Sometimes, it takes a change of place to help a rider move up from one level to the next. For American show jumper Michael Hughes,  the proof was in the pudding last week in a big way: the 22-year-old took home his first grand prix win at the Bonheiden CSI3* in Belgium aboard Zerlin M (Berlin x Concorde) as the rider for Enda Carroll’s Ashford Farm, in nearby Bocholt.

Hughes, who previously spent time working for Dietmar Gugler in Germany and Missy Clark in the USA, has been steadily improving his results at the CSI three- and four-star level since he started working for Carroll last fall, taking over the reins on Zerlin from longtime Ashford rider, Marlon Modolo Zanotelli. “Living in Belgium [is] a lot of fun. I have a lot of really nice horses, a lot of eight-year-olds, and one or two older horses to show,” Hughes says, adding that Enda is especially easy to work for. And while every life change comes with its fair share of ups and downs—including the occasional bout of homesickness—it’s clear career-wise, Hughes is making all the right moves at Ashford.

Last week in Bolesworth, we caught up with Michael to chat about what he’s learned so far working for Carroll at one of Europe’s most successful sale and sport horse barns.

1. Self-Reliance

Enda does all of our show planning and [figures out] what works for the horses we have. But in the past, in the day-to-day, I always depended on Missy [Clark] to know what my planning should be and what each horse does. Now, it’s more my decision to make because I’m riding them.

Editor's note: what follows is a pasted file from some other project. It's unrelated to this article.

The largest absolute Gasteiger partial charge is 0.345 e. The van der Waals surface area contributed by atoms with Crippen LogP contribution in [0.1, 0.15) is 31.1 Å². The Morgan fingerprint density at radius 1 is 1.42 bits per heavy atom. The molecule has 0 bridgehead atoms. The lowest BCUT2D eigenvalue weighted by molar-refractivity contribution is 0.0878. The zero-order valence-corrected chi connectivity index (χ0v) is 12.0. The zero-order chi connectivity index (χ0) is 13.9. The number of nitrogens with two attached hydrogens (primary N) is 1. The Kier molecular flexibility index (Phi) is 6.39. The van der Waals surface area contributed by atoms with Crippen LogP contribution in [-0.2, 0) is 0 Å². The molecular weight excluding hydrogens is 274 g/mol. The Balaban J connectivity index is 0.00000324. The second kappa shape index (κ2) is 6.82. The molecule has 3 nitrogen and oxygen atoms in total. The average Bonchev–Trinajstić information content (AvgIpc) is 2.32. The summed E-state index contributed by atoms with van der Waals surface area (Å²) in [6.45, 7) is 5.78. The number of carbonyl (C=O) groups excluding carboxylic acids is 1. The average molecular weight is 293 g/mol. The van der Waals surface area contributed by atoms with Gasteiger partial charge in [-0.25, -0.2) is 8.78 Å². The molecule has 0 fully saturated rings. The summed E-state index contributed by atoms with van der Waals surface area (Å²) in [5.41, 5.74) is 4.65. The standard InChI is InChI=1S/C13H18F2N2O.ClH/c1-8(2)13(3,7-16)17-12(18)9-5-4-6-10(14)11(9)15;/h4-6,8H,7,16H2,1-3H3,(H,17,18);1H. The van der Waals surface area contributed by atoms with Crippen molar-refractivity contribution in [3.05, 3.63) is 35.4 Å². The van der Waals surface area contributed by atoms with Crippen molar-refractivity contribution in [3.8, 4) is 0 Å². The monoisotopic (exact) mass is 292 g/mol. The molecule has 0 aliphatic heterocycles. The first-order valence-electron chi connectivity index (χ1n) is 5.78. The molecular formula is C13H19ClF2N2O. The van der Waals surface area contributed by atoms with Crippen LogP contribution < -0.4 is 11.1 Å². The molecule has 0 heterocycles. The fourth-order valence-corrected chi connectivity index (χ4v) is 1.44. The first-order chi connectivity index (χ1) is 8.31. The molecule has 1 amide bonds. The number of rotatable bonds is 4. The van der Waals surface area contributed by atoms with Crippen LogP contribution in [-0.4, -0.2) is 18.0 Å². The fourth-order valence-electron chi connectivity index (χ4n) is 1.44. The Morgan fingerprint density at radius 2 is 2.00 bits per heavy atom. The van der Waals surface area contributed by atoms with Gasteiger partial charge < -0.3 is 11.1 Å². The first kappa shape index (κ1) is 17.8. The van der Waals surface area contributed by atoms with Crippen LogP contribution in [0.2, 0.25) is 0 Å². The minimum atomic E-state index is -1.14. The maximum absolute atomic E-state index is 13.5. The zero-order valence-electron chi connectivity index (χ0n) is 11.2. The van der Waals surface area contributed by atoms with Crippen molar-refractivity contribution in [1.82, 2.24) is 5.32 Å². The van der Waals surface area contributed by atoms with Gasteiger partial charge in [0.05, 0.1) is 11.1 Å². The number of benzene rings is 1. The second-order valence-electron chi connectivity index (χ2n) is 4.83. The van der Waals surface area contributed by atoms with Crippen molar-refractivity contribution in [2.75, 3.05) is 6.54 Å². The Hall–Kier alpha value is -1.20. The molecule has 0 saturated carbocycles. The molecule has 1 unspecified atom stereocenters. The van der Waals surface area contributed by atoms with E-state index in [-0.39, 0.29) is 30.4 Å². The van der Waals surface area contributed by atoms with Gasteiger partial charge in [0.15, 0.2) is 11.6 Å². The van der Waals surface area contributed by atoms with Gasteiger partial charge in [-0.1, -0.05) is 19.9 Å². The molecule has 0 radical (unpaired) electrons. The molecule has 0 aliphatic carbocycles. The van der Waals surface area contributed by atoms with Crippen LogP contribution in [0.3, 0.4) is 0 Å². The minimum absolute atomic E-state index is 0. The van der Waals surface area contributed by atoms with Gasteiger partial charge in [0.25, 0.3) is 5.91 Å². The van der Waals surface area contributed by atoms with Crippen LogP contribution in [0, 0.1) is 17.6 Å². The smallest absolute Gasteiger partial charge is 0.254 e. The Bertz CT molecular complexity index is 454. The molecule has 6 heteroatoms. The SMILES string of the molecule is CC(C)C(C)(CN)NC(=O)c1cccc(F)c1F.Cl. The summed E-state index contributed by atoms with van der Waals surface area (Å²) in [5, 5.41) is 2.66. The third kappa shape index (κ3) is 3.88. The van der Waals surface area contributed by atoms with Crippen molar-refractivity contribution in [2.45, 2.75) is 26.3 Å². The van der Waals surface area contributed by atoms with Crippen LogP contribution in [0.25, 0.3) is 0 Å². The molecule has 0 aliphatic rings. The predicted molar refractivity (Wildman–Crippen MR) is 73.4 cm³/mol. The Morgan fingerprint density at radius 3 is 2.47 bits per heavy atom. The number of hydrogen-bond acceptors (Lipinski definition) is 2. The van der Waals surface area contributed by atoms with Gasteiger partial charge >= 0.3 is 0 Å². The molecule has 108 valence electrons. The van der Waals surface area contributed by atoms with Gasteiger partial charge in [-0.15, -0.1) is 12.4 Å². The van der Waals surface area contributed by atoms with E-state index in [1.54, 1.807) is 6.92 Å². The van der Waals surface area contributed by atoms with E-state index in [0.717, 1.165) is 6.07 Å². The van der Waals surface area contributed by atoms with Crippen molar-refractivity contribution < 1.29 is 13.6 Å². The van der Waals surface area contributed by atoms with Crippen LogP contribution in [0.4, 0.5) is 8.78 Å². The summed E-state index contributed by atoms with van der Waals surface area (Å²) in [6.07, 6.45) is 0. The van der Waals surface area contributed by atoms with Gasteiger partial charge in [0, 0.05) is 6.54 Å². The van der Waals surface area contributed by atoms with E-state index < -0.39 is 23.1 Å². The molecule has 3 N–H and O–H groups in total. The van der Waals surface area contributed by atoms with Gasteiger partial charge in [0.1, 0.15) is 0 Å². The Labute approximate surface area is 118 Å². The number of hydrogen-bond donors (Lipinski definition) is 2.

2. Flatwork

We have a dressage trainer that works with us and Gerry Flynn has just recently started helping us. In America, we honestly don’t do that much flatwork, and I think that’s one of our big problems. Over here, I’ve learned a lot about flatwork and getting [the horses to be] lighter. You see all these horses going around in such beautiful shapes, and they all look so nice to ride.

3. Selecting Prospects

Enda has a really good eye for horses and sometimes, I’ll jump a horse around and it’s not one that I particularly like when we try it. Then, two weeks later, after I’ve been riding it, I’ll really, really like it—which is something I think you just learn [to spot] over time.

4. Managing Young Horses

There are many more younger horses at Enda’s then I’m used to, and it doesn’t take a lot to keep them sound and to keep them doing what they’re doing. They’re a lot stronger at this age, and the oldest horse we have is 12. Most of our horses now get out twice a day, and we have a great manager at home, Cecilia [Feretti], who has been with Edna for a long time.

5. Embracing Change

It’s really nice over here in that all the horse shows are close and everything is more convenient. You can do more right from home. I’m a little homesick—I miss my friends a lot—but everyone is pretty much over here in Europe now for the summer, so it’s nice.

-Photography by Erin Gilmore.